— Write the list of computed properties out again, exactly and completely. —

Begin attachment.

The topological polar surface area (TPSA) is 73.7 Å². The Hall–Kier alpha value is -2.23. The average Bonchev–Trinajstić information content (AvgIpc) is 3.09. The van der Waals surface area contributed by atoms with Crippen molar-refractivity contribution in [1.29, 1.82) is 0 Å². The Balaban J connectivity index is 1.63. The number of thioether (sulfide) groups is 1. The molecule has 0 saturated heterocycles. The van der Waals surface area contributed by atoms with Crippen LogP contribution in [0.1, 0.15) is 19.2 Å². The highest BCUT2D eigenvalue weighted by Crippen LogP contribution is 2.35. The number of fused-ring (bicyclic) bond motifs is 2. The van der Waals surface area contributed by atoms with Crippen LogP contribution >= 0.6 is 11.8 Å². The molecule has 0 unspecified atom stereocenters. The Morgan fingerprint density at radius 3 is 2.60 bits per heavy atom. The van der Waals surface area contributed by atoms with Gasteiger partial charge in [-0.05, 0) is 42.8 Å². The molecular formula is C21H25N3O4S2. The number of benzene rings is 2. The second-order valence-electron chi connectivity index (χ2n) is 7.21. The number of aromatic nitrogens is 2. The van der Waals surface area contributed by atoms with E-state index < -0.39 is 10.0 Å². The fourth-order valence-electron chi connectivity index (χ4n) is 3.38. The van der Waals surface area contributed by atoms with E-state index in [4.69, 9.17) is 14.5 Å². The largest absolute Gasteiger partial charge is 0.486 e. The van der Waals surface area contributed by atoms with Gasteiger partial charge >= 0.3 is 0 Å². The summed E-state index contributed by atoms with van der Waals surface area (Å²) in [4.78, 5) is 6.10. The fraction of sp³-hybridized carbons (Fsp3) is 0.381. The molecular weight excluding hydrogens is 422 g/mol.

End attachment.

The topological polar surface area (TPSA) is 73.7 Å². The Hall–Kier alpha value is -2.23. The average Bonchev–Trinajstić information content (AvgIpc) is 3.09. The van der Waals surface area contributed by atoms with Crippen molar-refractivity contribution in [1.29, 1.82) is 0 Å². The Balaban J connectivity index is 1.63. The number of thioether (sulfide) groups is 1. The molecule has 0 saturated heterocycles. The van der Waals surface area contributed by atoms with Crippen LogP contribution in [0.1, 0.15) is 19.2 Å². The highest BCUT2D eigenvalue weighted by Crippen LogP contribution is 2.35. The number of fused-ring (bicyclic) bond motifs is 2. The van der Waals surface area contributed by atoms with Crippen LogP contribution >= 0.6 is 11.8 Å². The molecule has 0 unspecified atom stereocenters. The Morgan fingerprint density at radius 3 is 2.60 bits per heavy atom. The van der Waals surface area contributed by atoms with Gasteiger partial charge in [-0.05, 0) is 42.8 Å². The molecular formula is C21H25N3O4S2. The number of benzene rings is 2. The second-order valence-electron chi connectivity index (χ2n) is 7.21. The number of aromatic nitrogens is 2. The van der Waals surface area contributed by atoms with E-state index < -0.39 is 10.0 Å². The fourth-order valence-electron chi connectivity index (χ4n) is 3.38. The van der Waals surface area contributed by atoms with E-state index in [4.69, 9.17) is 14.5 Å². The largest absolute Gasteiger partial charge is 0.486 e. The van der Waals surface area contributed by atoms with Gasteiger partial charge >= 0.3 is 0 Å². The summed E-state index contributed by atoms with van der Waals surface area (Å²) in [4.78, 5) is 6.10. The fraction of sp³-hybridized carbons (Fsp3) is 0.381. The molecular weight excluding hydrogens is 422 g/mol.